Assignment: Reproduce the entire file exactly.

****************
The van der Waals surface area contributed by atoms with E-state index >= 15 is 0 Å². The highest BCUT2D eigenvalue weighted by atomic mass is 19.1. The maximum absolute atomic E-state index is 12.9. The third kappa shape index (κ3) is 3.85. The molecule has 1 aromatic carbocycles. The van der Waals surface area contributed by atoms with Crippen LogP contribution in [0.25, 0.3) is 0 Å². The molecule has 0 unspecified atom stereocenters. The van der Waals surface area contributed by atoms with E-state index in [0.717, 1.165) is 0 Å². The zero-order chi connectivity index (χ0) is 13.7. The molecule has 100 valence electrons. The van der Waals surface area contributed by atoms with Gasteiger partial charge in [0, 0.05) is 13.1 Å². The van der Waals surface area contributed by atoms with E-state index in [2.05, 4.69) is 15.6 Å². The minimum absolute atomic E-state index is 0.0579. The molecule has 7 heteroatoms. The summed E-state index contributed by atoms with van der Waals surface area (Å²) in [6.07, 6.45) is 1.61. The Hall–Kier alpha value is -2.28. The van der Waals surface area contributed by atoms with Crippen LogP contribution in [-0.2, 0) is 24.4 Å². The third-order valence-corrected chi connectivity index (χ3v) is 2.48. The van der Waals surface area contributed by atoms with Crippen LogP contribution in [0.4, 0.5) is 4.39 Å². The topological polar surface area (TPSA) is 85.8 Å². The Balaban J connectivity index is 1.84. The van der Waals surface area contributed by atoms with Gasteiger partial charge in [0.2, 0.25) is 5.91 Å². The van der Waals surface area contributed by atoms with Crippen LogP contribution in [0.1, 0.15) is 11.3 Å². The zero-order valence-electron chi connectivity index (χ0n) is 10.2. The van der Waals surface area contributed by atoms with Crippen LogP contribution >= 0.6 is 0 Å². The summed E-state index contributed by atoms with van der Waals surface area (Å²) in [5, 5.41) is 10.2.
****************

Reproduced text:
The van der Waals surface area contributed by atoms with E-state index >= 15 is 0 Å². The highest BCUT2D eigenvalue weighted by atomic mass is 19.1. The maximum absolute atomic E-state index is 12.9. The third kappa shape index (κ3) is 3.85. The molecule has 1 aromatic carbocycles. The van der Waals surface area contributed by atoms with Crippen LogP contribution in [0.25, 0.3) is 0 Å². The molecule has 0 unspecified atom stereocenters. The van der Waals surface area contributed by atoms with E-state index in [0.717, 1.165) is 0 Å². The zero-order chi connectivity index (χ0) is 13.7. The molecule has 100 valence electrons. The van der Waals surface area contributed by atoms with Gasteiger partial charge in [0, 0.05) is 13.1 Å². The van der Waals surface area contributed by atoms with E-state index in [2.05, 4.69) is 15.6 Å². The minimum absolute atomic E-state index is 0.0579. The molecule has 7 heteroatoms. The summed E-state index contributed by atoms with van der Waals surface area (Å²) in [6.07, 6.45) is 1.61. The Hall–Kier alpha value is -2.28. The van der Waals surface area contributed by atoms with Crippen LogP contribution in [-0.2, 0) is 24.4 Å². The third-order valence-corrected chi connectivity index (χ3v) is 2.48. The van der Waals surface area contributed by atoms with Crippen LogP contribution in [0.4, 0.5) is 4.39 Å². The topological polar surface area (TPSA) is 85.8 Å². The Balaban J connectivity index is 1.84. The van der Waals surface area contributed by atoms with Gasteiger partial charge in [0.2, 0.25) is 5.91 Å². The van der Waals surface area contributed by atoms with Crippen LogP contribution in [0.1, 0.15) is 11.3 Å². The zero-order valence-electron chi connectivity index (χ0n) is 10.2. The van der Waals surface area contributed by atoms with Crippen LogP contribution >= 0.6 is 0 Å². The summed E-state index contributed by atoms with van der Waals surface area (Å²) in [5, 5.41) is 10.2.